He added, “You have a young woman smashing with a mallet for mochitsuki, but [instead of mochi]we put that guard tower there from World War II, from the incarceration camps.”
Osumi explained that this embodies “the idea of young people taking the lead, as with [the image of]the elder passing on the flame to the young people here, the next generation. I think that’s important. We still have work to do. We still have detention centers now that need to be dealt with. So I’m glad that the mural symbolizes the idea of working together to make things right and bring families together.”
Describing Kikuchi as “the mother of this child,” Osumi recalled, “She organized the meetings, she organized the food, she organized the money, she did everything … Nancy did the job about three or four people …It was real pleasure to work with her and see that energy.”
Brothers Sergio and Jorge Diaz, who also painted the mural, were recognized. Sergio passed away in December 2017, leaving behind his wife of 15 years, Stephanie, and daughters Olivia and Luka.
“He was really a renaissance man,” said Osumi. “He could work on cars, he could paint, he could draw, he could silkscreen, he could play music. He was a really a wonderful father and a really great friend and husband. You could not have a better friend than Sergio.”
The Diaz family was presented with a commendation from the City of Los Angeles and Council District 14. The proclamation honored Sergio Diaz for his artistic contribution to “Home Is Little Tokyo,” which embodies “the values of community, family, unity, and commitment to the greater good.”
Osumi urged everyone to watch a short documentary by Steve Nagano about the mural, which is available on YouTube.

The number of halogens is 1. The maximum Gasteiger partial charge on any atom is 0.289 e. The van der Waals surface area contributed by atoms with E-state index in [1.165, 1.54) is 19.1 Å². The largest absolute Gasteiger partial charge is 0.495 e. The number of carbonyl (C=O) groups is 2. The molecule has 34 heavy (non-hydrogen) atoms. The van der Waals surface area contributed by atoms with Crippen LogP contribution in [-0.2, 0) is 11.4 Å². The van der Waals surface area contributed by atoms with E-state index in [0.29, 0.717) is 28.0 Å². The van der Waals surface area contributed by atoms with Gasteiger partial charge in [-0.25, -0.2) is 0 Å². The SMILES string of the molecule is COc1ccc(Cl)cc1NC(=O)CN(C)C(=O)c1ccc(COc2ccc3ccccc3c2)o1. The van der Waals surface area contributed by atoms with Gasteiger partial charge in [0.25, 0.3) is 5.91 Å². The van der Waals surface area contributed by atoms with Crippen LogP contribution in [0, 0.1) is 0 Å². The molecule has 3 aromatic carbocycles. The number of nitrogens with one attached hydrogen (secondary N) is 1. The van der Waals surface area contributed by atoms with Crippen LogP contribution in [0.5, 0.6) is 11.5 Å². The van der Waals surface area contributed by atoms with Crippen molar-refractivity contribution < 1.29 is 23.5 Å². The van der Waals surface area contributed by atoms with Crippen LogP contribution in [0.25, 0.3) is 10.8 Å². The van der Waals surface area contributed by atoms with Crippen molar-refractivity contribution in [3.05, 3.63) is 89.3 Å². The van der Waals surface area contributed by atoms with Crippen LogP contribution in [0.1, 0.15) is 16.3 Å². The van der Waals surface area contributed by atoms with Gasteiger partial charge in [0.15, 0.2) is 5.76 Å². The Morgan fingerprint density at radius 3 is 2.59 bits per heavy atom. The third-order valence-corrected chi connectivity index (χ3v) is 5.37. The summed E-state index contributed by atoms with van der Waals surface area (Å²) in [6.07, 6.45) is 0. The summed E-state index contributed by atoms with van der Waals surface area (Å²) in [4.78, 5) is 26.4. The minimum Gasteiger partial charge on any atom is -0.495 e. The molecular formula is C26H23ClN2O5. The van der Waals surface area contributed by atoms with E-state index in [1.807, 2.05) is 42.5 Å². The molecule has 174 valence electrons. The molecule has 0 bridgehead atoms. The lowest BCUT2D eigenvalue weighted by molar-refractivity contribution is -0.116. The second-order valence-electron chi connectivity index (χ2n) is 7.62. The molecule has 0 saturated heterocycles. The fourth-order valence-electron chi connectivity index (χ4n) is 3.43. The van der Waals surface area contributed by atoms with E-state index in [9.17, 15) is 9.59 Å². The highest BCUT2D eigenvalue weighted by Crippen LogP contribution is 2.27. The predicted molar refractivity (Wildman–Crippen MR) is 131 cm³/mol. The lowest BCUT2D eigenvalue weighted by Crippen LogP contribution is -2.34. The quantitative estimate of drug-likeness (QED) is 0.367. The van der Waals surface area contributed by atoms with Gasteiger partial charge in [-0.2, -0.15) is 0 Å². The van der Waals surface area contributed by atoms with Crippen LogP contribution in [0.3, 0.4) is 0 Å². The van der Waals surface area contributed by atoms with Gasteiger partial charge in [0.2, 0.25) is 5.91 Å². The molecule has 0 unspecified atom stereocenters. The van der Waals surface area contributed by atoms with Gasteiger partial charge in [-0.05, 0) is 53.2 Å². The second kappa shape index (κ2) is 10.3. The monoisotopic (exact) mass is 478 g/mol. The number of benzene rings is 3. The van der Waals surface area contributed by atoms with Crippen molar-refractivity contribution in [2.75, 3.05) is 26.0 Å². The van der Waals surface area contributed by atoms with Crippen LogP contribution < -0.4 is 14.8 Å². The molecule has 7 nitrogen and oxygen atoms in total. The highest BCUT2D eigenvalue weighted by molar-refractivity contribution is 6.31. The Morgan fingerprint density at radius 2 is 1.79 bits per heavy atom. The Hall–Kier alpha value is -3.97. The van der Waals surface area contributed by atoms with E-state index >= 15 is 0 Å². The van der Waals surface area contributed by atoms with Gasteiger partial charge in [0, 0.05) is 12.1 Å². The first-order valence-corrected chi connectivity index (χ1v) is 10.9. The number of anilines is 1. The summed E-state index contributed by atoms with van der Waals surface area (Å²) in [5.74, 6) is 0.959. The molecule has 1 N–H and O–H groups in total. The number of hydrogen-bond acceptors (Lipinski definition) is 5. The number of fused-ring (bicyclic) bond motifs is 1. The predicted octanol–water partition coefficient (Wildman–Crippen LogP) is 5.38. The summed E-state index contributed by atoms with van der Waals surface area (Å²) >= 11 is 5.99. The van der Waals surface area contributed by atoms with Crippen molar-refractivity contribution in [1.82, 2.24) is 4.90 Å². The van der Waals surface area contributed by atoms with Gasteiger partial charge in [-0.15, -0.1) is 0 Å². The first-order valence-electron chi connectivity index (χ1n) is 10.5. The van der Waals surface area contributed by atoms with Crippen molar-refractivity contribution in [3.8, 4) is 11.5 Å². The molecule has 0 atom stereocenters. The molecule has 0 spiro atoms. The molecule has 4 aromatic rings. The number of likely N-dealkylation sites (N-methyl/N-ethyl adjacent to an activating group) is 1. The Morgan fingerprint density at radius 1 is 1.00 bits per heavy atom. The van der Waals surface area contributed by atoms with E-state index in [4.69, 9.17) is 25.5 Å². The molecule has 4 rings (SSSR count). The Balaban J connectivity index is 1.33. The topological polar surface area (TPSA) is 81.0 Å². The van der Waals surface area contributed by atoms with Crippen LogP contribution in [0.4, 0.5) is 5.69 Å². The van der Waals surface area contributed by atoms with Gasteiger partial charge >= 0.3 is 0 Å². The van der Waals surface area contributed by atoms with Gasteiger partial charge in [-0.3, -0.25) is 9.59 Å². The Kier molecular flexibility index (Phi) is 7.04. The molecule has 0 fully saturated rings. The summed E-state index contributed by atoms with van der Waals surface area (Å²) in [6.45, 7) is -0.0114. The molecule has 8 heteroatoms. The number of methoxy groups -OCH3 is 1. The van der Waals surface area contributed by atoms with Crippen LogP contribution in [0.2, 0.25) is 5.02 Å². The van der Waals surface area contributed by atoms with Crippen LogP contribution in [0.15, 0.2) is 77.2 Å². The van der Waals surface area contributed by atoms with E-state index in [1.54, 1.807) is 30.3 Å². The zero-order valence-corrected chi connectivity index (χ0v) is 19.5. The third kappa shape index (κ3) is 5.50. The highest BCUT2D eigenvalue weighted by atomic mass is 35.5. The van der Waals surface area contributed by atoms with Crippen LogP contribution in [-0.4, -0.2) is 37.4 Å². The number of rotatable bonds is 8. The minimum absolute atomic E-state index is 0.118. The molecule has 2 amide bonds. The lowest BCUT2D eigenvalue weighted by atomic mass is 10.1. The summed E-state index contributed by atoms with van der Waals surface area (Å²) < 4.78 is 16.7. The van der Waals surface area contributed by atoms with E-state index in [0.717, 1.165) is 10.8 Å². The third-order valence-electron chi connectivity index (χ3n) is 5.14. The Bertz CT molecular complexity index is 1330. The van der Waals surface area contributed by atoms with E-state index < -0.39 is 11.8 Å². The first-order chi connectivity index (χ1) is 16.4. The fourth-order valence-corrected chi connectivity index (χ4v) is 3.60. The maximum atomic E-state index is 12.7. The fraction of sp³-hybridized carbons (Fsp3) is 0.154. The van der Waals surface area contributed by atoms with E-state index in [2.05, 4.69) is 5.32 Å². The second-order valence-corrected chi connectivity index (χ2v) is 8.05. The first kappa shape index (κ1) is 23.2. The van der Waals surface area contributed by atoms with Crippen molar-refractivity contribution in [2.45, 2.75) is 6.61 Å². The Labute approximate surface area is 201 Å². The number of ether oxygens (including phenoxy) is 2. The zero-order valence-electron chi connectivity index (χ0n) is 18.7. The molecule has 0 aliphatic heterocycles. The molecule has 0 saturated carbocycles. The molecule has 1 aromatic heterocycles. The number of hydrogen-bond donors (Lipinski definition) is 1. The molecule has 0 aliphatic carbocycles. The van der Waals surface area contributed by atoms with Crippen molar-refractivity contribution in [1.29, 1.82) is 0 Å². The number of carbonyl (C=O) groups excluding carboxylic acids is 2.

Takao Suzuki, director of community economic development at Little Tokyo Service Center, also remembered working with Kikuchi on the mural. “Most of you know that the mural was defaced last year, and I think as a community we were heartbroken … given the deep significance the mural held for Little Tokyo. I was especially upset when that happened because the mural symbolized Nancy Kikuchi’s legacy and her really endless energy and tireless commitment to Little Tokyo … It’s people like Nancy and other pioneers and leaders in the community … who have taught me that giving is a lot more important than receiving …
“It was literally three years in the making. She spent countless hours, involved the entire community. I’ve spent over 40 years here in Little Tokyo and I can’t remember any project that had this much support. I’m really proud to say that I have had the opportunity to work with Nancy … The mural serves as a reminder every day that we need to continue working to protect Little Tokyo, preserve its heritage and really promote its legacy.”
Kikuchi’s parents, Yasuo and May, were presented with a commendation from the city and Council District 14, as well as a smaller version of the plaque for them to take home. The commendation reads, in part, “The mural is an inspirational piece and visual reference of the history, hopes, respect and perseverance of this beloved little Tokyo community. We celebrate her leadership and spirit this day as we rededicate the mural in her honor.”
Kito thanked the Japanese American Cultural & Community Center, Little Tokyo Service Center, and Little Tokyo Public Safety Association for working together to ensure that Kikuchi’s legacy would be maintained. He also noted that the mural’s original dedication plaque, which had begun to crack, was refurbished for the rededication.
Also taking part in the celebration was Jan Perry, who represented Little Tokyo on the City Council when the mural was first dedicated. Japanese Village Plaza, of which the mural is a part, was a sponsor of the event.
Photos by MARIO G. REYES/Rafu Shimpo